Author : Philip Berry
Carl insisted that he travel alone. The invitation was sent to him, the wording made it clear that they were interested in his ideas, and the fact that he was only fifteen made no difference. His ideas were mature, that was all that mattered.
Standing on the mile long causeway, limitless blue sea to the left and the right, he looked up. The Lance’s summit was obscured by violet tendrils of ion clouds, an almost permanent meteorological feature at this latitude. In Carl’s opinion, and in the opinion of many others in the blogosphere, the pacific archipelago was a very strange place to build a mesospheric needle. But all agreed the ambition was laudable. Since its ascension, the Jekatek administration had followed through on its vow to advance interplanetary transportation and system-wide habitation. The Lance, albeit poorly functioning, was a symbol of its commitment to move out and find an alternative source of phosphorous before Earth’s supply was finally depleted.
Carl joined three other invitees on the sweeping steps; a bookish boy, a punk girl, and an intense-looking thirty-something with no hair. A woman in dark red uniform escorted the group to a bank of elevators in the tree-walled lobby.
“256th floor. You will receive instructions.”
They entered a circular hall where the air glittered with numerous, suspended screens onto which the designs and visions created by the people below were reproduced in real time. As they were signed off, these plans were rendered three dimensional by a projector under the ceiling’s hub. Here they rotated on all axes and were scrutinised by a long line of surveyors and advisors who stood on a raised ‘whispering’ gallery. Then the designs were either transferred into a visible ‘shortlist’, or collapsed to a point of light and erased.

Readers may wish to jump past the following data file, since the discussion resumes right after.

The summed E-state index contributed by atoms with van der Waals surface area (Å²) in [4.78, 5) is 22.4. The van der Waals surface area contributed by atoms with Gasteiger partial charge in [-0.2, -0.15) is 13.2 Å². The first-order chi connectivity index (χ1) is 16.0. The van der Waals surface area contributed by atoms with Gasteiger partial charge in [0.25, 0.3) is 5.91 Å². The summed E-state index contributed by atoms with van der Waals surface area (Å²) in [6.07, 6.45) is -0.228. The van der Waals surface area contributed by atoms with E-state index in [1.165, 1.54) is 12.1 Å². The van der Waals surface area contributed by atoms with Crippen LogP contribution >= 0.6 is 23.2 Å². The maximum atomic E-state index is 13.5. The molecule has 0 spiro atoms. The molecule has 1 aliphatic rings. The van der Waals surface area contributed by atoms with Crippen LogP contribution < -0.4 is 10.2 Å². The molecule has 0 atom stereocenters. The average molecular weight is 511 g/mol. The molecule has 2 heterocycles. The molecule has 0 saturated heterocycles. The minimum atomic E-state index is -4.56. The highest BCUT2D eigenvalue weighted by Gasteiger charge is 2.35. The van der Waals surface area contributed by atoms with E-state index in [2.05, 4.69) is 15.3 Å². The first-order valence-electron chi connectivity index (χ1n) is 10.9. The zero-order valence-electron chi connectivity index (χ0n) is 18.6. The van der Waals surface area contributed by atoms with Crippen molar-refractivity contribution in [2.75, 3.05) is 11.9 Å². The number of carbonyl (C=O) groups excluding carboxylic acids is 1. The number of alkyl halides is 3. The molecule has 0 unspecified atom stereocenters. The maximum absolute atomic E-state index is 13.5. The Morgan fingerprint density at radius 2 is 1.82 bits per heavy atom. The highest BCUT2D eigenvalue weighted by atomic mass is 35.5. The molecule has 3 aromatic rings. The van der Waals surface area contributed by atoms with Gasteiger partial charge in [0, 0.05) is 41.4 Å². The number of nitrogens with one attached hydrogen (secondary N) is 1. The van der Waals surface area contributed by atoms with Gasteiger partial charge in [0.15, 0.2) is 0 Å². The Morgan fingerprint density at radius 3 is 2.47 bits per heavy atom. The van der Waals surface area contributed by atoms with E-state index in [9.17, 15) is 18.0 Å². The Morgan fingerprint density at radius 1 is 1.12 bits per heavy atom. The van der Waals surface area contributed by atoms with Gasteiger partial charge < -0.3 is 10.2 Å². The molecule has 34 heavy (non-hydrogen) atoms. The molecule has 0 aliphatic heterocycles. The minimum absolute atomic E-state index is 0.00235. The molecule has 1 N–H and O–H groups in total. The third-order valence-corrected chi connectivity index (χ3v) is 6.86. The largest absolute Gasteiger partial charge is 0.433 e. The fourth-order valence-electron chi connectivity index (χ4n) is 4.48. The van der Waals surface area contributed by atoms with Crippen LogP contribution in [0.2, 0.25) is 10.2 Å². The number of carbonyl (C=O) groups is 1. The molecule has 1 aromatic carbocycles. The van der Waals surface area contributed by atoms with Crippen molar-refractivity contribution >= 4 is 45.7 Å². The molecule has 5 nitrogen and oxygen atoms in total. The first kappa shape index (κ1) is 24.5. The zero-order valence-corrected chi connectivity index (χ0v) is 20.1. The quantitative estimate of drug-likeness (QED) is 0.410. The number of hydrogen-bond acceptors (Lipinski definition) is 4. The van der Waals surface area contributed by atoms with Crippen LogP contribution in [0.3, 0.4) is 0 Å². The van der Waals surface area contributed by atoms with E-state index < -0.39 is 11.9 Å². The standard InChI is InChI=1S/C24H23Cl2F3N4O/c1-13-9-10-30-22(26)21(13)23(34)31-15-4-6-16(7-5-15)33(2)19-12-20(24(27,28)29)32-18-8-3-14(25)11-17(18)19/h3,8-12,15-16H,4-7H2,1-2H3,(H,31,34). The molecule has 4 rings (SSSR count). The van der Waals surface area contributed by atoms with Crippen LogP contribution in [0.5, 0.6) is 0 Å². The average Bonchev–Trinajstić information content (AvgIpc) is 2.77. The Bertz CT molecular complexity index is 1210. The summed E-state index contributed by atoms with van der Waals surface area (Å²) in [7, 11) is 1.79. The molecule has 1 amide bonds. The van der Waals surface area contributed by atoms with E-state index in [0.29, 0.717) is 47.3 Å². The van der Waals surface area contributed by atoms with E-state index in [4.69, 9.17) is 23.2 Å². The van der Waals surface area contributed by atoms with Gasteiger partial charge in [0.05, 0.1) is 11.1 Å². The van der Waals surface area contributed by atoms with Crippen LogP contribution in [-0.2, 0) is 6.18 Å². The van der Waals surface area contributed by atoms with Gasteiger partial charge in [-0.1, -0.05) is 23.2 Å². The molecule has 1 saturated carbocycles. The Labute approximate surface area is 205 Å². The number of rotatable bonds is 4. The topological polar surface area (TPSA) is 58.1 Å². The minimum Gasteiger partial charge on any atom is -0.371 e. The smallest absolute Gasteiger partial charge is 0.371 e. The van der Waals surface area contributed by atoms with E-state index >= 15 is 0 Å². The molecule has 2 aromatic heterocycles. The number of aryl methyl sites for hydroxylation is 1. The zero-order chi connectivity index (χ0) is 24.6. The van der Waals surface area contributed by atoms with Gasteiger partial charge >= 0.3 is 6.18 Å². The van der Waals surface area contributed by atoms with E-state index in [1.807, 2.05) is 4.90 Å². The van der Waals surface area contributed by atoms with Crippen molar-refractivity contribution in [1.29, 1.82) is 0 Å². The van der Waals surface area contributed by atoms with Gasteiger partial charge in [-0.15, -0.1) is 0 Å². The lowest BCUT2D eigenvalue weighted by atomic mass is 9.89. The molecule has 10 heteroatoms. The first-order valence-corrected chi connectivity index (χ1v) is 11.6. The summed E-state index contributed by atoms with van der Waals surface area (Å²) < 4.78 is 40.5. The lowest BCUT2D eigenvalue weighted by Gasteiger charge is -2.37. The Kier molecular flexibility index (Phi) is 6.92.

This was the competition. To design habitats.
Carl saw clichéd wheels spinning in space, paired canisters tumbling on wires, interwoven spirals a hundred kilometres long, tetrahedral lattices of interconnected households, excavated moons, magnetic wells, towering castles of frozen methane…
He walked to a vacant workstation and sketched. Half an hour later he sat back, pressed ‘SUBMIT’ and saw his vision take shape and volume near the centre of the room. A surveyor was evidently giving it a thorough examination, as the virtual model was spun around several times. Briefly, an exterior part was removed and the inner parts revealed. Then the hologram moved sideways to join the shortlist. An assistant tapped his shoulder and led him to a smaller room where Carl joined a hundred others. The chief scientific advisor entered.
“You represent the best of us. All of your ideas could work. Soon, we will need one of them. But only one. And that is the problem. We must all agree, and we must channel our resources in one direction only. Dissent will lead to waste, time will be lost. Our society cannot entertain competing visions. You are the best, but you must stop. We have made our choice.”
Carl looked around him. On every face, in every eye, disappointment.
“By accepting today’s invitation you gave over ownership of your concepts to the Western Hemispheric Government. Additionally, your departure today is contingent upon signing an oath that you will cease creating visions of the future.”
Carl felt the creative spark die within him. The punk girl, standing to his right, said,
“Yeah, well I hope the one they’ve chosen isn’t the same joker who built the needle in the Goddamn ion strata!”
And of course, it was. The chief scientific advisor. Envisioner-in-chief.
Carl moved away from punk girl. He wanted no trouble.